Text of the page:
Q: While studying and translating in Japan, you seem to have undergone a gradual disillusionment with the society around you. Like Lafcadio Hearn, did you start to feel as though Japan had squandered the best parts of its culture? Did you long for a revival of the archaic? What happened, anyway?

A: I have always thought that the Japanese culture was and is very progressive and receptive to innovations, although it tends to preserve older cultural layers while adding ever new accretions to them. What I objected to was the progressive vulgarization and trivialization of everything, not necessarily modernization which is inevitable. While Japanese technology was making remarkable progress, the content of people's lives was becoming astonishingly impoverished. Some of it was inevitable, I suppose. But I didn't like it. There is something repellent about an entire nation of people who all look alike, talk alike, think alike, watch the same TV programs, read the same magazines, are intensely competitive, and live in a highly regimented society. The society was oppressive to me, and to everybody also who lived in it. In 1967 and 1968 there was an immense upsurge of rebellion against the social mechanisms of regimentation. Although the movement was mainly a revolutionary movement of the youth, much influenced by Marxism, I found much with which I myself could identify in it. It was like a candle in the wind, so to speak, but it may have been the last chance for Japanese people to rebel and regain some freedom. The battle has been lost, and I'm afraid the Japanese are doomed to more and more of the same -- I mean, more regimentation of thought and behavior, less individual freedom, only now it is veiled by the affluence and the technology. High Tech regimentation.

Q: Did you see an element of the archaic world view in the movement? A: Not really. As I said, the workers and student radicals were coming from a Marxist viewpoint. For them, the world entered a New Era in 1917 with the Russian Revolution. They could tell you all about Marx, Lenin and Trotsky, but they knew very little about the Ainu. Only one person, a man called Ota Ryu, finally attained a primitivist perspective and actively promoted study of the Ainu question. It proved to be almost impossible for contemporary Japanese to identify themselves with the Ainu or even with any of the Third World peoples. But there was an interesting progression of ideas. The radicals started out by rebelling because they perceived themselves as victims of oppression. Then there came a fundamental change of perspective, and many of them realized that they were oppressors. At least there was some attempt to side with the real victims - the ethnic groups whose physical existence was destroyed or was being destroyed by the progress of civilization. If that line of thinking had been continued, it might have led to a consciousness of the cultural values preserved by the archaic peoples, but so much was happening all at once, and there was such intense repression of the movement, that many of these possibilities were nipped in the bud. And, as I said, there was the all-pervasive influence of Marxism, which is basically a progressive 19th century ideology which looks forward to a technological Utopia rather than backwards to the original human ideology.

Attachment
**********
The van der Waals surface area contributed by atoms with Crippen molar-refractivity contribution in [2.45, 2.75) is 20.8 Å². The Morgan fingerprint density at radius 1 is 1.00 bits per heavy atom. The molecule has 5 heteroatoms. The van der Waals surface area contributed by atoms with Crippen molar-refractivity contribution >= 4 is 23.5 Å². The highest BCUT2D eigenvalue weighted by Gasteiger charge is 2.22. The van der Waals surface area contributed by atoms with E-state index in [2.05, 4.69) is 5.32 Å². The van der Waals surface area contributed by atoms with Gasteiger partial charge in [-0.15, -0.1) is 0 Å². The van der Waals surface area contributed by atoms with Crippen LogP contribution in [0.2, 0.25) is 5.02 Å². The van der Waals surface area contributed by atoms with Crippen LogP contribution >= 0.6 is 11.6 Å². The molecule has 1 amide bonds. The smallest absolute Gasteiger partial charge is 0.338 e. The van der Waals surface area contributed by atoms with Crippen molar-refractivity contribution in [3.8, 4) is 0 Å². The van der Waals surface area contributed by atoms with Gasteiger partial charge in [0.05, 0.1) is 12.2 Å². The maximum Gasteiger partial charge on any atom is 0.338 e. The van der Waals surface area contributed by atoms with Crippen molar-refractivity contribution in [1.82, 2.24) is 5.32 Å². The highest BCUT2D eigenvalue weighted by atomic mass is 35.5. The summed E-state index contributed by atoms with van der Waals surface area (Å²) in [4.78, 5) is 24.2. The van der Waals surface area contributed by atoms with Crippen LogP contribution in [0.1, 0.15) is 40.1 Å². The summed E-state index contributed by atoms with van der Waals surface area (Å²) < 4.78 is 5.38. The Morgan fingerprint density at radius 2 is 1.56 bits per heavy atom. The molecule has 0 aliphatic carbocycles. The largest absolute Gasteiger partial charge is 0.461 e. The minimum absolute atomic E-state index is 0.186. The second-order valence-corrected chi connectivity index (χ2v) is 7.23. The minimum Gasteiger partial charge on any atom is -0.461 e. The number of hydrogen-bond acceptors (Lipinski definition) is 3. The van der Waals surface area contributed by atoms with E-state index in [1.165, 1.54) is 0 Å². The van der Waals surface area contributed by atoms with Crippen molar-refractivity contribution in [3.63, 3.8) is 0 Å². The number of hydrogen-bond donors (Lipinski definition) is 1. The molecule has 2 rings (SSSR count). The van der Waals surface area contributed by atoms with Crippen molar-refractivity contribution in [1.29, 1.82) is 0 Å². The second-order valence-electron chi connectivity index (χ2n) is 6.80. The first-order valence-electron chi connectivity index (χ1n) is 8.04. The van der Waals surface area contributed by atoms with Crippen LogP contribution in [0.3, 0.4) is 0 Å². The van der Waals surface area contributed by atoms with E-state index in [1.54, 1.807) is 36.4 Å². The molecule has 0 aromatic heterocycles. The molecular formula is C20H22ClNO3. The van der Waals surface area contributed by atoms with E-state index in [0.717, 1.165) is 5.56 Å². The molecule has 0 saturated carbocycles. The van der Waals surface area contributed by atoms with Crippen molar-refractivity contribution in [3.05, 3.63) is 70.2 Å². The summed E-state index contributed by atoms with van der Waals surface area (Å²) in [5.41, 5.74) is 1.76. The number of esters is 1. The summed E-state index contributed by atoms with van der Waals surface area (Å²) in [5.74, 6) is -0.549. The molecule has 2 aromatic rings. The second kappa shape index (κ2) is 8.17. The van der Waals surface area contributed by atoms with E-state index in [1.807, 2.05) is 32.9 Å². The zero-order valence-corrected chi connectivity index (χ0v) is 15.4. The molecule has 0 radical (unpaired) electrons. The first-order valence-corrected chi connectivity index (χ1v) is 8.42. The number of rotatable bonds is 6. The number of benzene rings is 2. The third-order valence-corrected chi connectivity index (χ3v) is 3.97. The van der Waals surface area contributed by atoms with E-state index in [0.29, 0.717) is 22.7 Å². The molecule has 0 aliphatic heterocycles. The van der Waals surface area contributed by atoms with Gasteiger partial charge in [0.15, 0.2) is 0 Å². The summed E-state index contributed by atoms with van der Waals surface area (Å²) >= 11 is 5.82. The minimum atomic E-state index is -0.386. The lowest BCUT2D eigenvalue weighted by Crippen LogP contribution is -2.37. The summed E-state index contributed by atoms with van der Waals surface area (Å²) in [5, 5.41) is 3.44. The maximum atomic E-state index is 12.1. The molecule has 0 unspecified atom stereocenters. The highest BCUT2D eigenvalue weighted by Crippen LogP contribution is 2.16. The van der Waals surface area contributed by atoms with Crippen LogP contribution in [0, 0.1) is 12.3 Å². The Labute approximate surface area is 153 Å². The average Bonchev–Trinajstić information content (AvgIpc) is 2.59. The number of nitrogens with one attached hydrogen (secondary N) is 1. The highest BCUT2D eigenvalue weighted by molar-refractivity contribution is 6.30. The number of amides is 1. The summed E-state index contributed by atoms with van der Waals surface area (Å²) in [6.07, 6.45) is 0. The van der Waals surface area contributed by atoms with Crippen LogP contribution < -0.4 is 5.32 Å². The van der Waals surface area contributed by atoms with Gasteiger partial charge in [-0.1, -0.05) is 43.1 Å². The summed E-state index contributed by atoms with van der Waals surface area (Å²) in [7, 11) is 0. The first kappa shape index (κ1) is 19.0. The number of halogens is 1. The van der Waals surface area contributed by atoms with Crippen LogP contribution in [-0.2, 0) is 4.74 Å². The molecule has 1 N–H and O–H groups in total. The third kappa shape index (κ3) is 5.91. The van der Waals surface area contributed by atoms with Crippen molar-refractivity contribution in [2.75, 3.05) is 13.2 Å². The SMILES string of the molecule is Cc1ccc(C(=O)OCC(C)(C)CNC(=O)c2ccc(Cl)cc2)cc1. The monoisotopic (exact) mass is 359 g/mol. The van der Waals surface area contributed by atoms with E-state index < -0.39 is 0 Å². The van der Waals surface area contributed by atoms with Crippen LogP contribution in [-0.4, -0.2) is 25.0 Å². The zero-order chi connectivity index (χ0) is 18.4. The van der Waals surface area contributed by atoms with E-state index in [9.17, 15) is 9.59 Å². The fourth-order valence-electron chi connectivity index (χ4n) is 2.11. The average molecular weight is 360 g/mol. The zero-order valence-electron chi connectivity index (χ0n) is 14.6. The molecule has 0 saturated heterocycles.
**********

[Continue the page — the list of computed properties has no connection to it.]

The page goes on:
Q: At some point, you became interested in the movement, from the objective standpoint of a scholar and the emotive standpoint of a participant. Rumor, or should I say legend, has it that in addition to your research on Ainu and your translating of technical materials, you began writing a long history of the Kakumaru. Why? What was your life like then, in terms of daily, immediate frustrations, thwarted hopes, skewed dreams, and simple pleasures?